Atria - previously the International Information Centre and Archives for the Women's Movement (IIAV), Aletta and Aletta E-Quality - is the oldest and most complete archive of the women’s movement. The International Archives for the Women's Movement (IAV) was founded in 1935. The plans for an institute where the heritage of women could be collected, managed and studied had been developed by feminists Rosa Manus (1881-1943), Johanna Naber (1859-1941) and Willemijn Posthumus-van der Goot (1897-1989).
During World War II, the Nazis raided the IAV. Only a small part of the collection was retrieved after the war, but the archives were re-opened anyway in 1947. Since then, the collection of books, archives and visual material has grown spectacularly. The IAV has grown especially since the 1970s. Archives that had been presumed lost since World War II were returned from Moscow in May 2003.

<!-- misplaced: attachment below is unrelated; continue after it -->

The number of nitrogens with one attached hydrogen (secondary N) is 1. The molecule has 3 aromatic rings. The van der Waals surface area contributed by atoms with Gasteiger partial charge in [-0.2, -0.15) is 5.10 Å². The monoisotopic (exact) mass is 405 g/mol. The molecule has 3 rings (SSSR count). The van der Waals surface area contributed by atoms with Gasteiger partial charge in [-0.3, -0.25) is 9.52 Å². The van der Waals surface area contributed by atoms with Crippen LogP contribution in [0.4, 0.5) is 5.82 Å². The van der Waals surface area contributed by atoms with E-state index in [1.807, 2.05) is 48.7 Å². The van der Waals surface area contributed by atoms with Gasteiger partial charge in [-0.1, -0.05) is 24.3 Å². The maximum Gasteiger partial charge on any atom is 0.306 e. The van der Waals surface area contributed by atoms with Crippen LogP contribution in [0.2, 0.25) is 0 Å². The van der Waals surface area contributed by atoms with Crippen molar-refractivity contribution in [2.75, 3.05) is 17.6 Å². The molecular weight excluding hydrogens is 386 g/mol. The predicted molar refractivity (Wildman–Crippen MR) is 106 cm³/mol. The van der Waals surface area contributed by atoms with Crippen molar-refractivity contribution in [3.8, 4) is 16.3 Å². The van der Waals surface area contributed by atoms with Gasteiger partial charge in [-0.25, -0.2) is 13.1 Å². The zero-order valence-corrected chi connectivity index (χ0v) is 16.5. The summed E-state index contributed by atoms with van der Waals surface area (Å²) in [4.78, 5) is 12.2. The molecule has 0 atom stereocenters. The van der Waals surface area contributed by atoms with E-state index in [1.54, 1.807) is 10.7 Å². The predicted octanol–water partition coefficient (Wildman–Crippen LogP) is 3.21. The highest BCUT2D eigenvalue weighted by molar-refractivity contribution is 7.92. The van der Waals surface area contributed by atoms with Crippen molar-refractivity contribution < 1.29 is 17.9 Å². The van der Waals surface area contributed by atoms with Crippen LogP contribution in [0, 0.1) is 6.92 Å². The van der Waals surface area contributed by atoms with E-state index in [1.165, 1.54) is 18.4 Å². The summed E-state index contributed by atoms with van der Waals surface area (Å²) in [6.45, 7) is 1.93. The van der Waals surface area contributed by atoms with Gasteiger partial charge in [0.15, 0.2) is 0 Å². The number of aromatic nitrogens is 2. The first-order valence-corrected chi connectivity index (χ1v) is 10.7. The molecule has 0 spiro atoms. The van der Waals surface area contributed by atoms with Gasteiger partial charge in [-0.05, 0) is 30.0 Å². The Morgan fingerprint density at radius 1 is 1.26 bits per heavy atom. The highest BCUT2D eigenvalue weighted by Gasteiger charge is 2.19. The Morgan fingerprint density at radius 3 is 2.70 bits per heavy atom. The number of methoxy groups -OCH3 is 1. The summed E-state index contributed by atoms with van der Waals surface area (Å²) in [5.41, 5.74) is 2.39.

In 1988, the IAV merged with the Information and Documentation Centre for the Women's Movement (IDC) and LOVER, a magazine on feminism, culture and science, to become the International Information Centre and Archives for the Women's Movement. In 2009 the IIAV changed its name to Aletta, Institute for Women’s History. Since 2013, Aletta is part of Atria, Institute on gender equality and women’s history in the Netherlands.
By now the Atria collection includes hundreds of yards of old and new magazines, brochures, books, newspaper clippings, archives, posters, photographs, databases and digital information. Thanks to its unique collection, Atria has developed since 1935 into the national centre of expertise on the position of women. Visitors can use the Atria website to search through its catalogues and databases.